Predictions in the political and economic realm don’t fare as well. There are a reasonably large number of data points regarding the outcomes of various electoral races, which satisfy the necessary conditions (lots of data points, clear outcomes, information about each side’s predictions, and information about the outcome) that allow us to get a sense of the quality of political predictions. The data isn’t as extensive as for weather, but it is still quite extensive. Silver finds that while predictions that relied on statistically valid polling techniques tended to do well, predictions made by political pundits on television didn’t. Silver finds a similar disappointing story of prediction when it comes to economic forecasting. He is also critical of people who make predictions and forecasts without specifying the margin of error or the distribution, but simply give a point estimate. In the discussion, Silver alluded to Tetlock’s study of prediction records and his distinction between “foxes” and “hedgehogs” (see here for an article co-authored by Tetlock with a summary of the idea).
When two sides are debating an issue and relying heavily on empirical claims about the future to make their respective cases, you’d naturally be curious about the prediction records of the two sides with respect to past predictions. There are two additional complications over and above the obvious measurement difficulties that apply particularly to political debates such as migration policy debates:
- The specific people engaging in the debate are usually different each time. Most pro-immigration groups and people around today weren’t there when the Immigration and Nationality Act of 1965 was passed. The same is true of the anti-immigration groups and people. Given this complication, each side can happily claim allegiance to the correct claims made historically by their side, and disown the incorrect claims as having been made by others they don’t support. This can be partly overcome by trying to come up with objective metrics of just how similar arguments offered today are to the failed arguments of the past, but there are many then versus now “outs” to deflect claims of objective similarity between the present and the past.
- Relatedly, it can be argued that proponents of an argument weren’t saying it because they actually believed it, but rather, they were just trying to rally public support to our cause, knowing that they would need to lie to (or at any rate, exaggerate their case to) a public that did not share their normative views. (I discussed incentives to lie about immigration enforcement in an earlier post).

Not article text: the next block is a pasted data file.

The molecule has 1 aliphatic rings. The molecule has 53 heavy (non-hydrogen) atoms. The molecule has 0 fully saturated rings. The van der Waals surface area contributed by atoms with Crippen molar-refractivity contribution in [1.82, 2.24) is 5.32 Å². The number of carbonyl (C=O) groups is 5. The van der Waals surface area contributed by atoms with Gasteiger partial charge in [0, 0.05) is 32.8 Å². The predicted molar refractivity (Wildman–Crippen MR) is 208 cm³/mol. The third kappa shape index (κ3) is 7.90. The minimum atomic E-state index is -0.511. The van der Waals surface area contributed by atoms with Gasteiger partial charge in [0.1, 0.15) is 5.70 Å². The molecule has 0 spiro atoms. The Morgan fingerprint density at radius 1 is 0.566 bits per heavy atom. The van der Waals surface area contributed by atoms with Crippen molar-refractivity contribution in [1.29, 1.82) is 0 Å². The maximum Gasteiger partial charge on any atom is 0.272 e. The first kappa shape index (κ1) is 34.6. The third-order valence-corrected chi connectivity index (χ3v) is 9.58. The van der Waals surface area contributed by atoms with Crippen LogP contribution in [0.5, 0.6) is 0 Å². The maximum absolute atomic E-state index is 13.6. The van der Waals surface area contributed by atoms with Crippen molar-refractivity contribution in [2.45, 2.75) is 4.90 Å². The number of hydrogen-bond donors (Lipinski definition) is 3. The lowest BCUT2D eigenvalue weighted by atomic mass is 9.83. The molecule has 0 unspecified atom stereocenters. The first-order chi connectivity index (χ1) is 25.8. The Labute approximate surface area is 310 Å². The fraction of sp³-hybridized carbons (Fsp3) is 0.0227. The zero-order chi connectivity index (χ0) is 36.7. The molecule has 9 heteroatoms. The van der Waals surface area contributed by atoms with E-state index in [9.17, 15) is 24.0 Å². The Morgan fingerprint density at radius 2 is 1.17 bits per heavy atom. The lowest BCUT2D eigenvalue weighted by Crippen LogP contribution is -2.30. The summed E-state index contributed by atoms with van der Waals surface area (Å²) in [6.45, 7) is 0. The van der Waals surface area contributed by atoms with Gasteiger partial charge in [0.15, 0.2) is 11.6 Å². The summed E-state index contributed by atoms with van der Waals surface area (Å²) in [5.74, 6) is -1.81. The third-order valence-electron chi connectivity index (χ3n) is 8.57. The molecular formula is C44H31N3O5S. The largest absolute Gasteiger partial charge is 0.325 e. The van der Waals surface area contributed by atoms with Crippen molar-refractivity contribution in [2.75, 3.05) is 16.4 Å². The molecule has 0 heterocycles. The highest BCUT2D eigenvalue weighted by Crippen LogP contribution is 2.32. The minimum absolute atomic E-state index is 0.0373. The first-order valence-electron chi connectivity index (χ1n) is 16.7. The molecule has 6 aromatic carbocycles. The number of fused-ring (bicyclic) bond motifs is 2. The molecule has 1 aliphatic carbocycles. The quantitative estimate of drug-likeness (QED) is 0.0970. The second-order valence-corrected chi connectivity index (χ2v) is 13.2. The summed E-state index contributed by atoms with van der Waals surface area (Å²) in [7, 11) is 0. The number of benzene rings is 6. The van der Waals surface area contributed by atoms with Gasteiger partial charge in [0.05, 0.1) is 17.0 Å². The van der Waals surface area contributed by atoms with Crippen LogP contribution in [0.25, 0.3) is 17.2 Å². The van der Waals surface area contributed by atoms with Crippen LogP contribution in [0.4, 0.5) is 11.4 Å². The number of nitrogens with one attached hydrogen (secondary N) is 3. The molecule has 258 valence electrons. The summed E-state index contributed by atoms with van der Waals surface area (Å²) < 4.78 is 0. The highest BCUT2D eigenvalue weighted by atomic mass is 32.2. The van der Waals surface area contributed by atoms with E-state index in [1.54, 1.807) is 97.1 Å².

Although these two difficulties present a challenge, there is probably much to be gained from a retrospective analysis of past changes in migration regimes and the predictions made by various people during those changes. Significant changes are better because (a) more people are likely to make explicit predictions of the effects of significant changes, and (b) the larger effect size makes it easy to determine what actually happened. Unfortunately, significant changes are also fewer in number, so we do not have the “large number of data points” that would allow for good calibration of the accuracy of predictions. But we’ve just got to deal with that uncertainty. It’s better than completely ignoring the past.
Relatedly, looking at migration regime changes sufficiently far back in the past also gives us some idea of the more long term effects of the changes. BK, one of the skeptics of open borders in our comments, has argued that the benefits of migration are front-loaded, while the costs take decades to unfold (see for instance here and here). Evaluating such concerns would require us to look at the long-term effects of past migration regime changes.
My co-blogger Chris Hendrix plans to begin a series that looks at various instances of open borders becoming more closed, along with the predictions and rationales offered at the time (expect to read Chris’s introductory post soon!). Later, one of us (perhaps Chris again, perhaps I, or perhaps one of our other bloggers) will be looking at instances of immigration liberalization and the predictions and arguments accompanying and opposing them. I’m particularly interested in the Immigration and Nationality Act of 1965 in the United States and the Rivers of Blood Speech by Enoch Powell in 1968 in the UK. The historical analysis will hopefully help us better calibrate the accuracy of predictions and forecasts about changes to migration regimes, hence better enabling us to evaluate the plausibility of claims such as “double world GDP” or end of poverty from the outside view.